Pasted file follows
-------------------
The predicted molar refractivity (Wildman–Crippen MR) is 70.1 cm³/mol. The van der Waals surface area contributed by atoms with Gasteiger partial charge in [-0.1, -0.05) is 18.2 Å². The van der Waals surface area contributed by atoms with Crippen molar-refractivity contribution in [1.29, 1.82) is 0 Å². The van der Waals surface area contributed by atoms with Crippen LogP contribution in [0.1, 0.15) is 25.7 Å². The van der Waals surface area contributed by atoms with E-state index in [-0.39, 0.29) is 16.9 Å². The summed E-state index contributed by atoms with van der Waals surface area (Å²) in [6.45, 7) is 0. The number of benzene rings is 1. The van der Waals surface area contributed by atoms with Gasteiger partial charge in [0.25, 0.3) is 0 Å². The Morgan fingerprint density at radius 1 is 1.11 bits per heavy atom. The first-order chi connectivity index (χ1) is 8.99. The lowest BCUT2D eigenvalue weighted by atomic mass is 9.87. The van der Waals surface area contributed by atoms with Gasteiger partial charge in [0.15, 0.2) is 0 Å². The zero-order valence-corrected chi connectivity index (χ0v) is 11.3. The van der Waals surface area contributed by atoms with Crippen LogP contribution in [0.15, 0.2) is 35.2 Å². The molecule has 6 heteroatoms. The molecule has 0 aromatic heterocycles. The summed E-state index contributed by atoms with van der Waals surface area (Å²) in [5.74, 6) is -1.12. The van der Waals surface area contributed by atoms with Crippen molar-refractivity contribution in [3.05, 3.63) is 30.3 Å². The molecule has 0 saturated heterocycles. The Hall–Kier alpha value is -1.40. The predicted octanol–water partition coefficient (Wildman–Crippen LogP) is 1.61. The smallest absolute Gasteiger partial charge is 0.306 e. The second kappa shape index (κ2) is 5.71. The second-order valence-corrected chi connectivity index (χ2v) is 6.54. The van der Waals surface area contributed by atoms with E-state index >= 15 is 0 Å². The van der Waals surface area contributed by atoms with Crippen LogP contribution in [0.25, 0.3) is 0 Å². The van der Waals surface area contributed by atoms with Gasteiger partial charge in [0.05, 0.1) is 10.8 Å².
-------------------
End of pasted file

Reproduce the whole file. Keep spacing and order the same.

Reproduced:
The predicted molar refractivity (Wildman–Crippen MR) is 70.1 cm³/mol. The van der Waals surface area contributed by atoms with Gasteiger partial charge in [-0.1, -0.05) is 18.2 Å². The van der Waals surface area contributed by atoms with Crippen molar-refractivity contribution in [1.29, 1.82) is 0 Å². The van der Waals surface area contributed by atoms with Crippen LogP contribution in [0.1, 0.15) is 25.7 Å². The van der Waals surface area contributed by atoms with E-state index in [-0.39, 0.29) is 16.9 Å². The summed E-state index contributed by atoms with van der Waals surface area (Å²) in [6.45, 7) is 0. The number of benzene rings is 1. The van der Waals surface area contributed by atoms with Gasteiger partial charge in [0.25, 0.3) is 0 Å². The Morgan fingerprint density at radius 1 is 1.11 bits per heavy atom. The first-order chi connectivity index (χ1) is 8.99. The lowest BCUT2D eigenvalue weighted by atomic mass is 9.87. The van der Waals surface area contributed by atoms with Gasteiger partial charge in [0.15, 0.2) is 0 Å². The zero-order valence-corrected chi connectivity index (χ0v) is 11.3. The van der Waals surface area contributed by atoms with Crippen LogP contribution in [0.15, 0.2) is 35.2 Å². The molecule has 6 heteroatoms. The molecule has 0 aromatic heterocycles. The summed E-state index contributed by atoms with van der Waals surface area (Å²) in [5.74, 6) is -1.12. The van der Waals surface area contributed by atoms with Crippen molar-refractivity contribution in [3.05, 3.63) is 30.3 Å². The molecule has 0 saturated heterocycles. The Hall–Kier alpha value is -1.40. The predicted octanol–water partition coefficient (Wildman–Crippen LogP) is 1.61. The smallest absolute Gasteiger partial charge is 0.306 e. The second kappa shape index (κ2) is 5.71. The second-order valence-corrected chi connectivity index (χ2v) is 6.54. The van der Waals surface area contributed by atoms with E-state index >= 15 is 0 Å². The van der Waals surface area contributed by atoms with Crippen LogP contribution in [0.25, 0.3) is 0 Å². The van der Waals surface area contributed by atoms with Gasteiger partial charge in [0.05, 0.1) is 10.8 Å².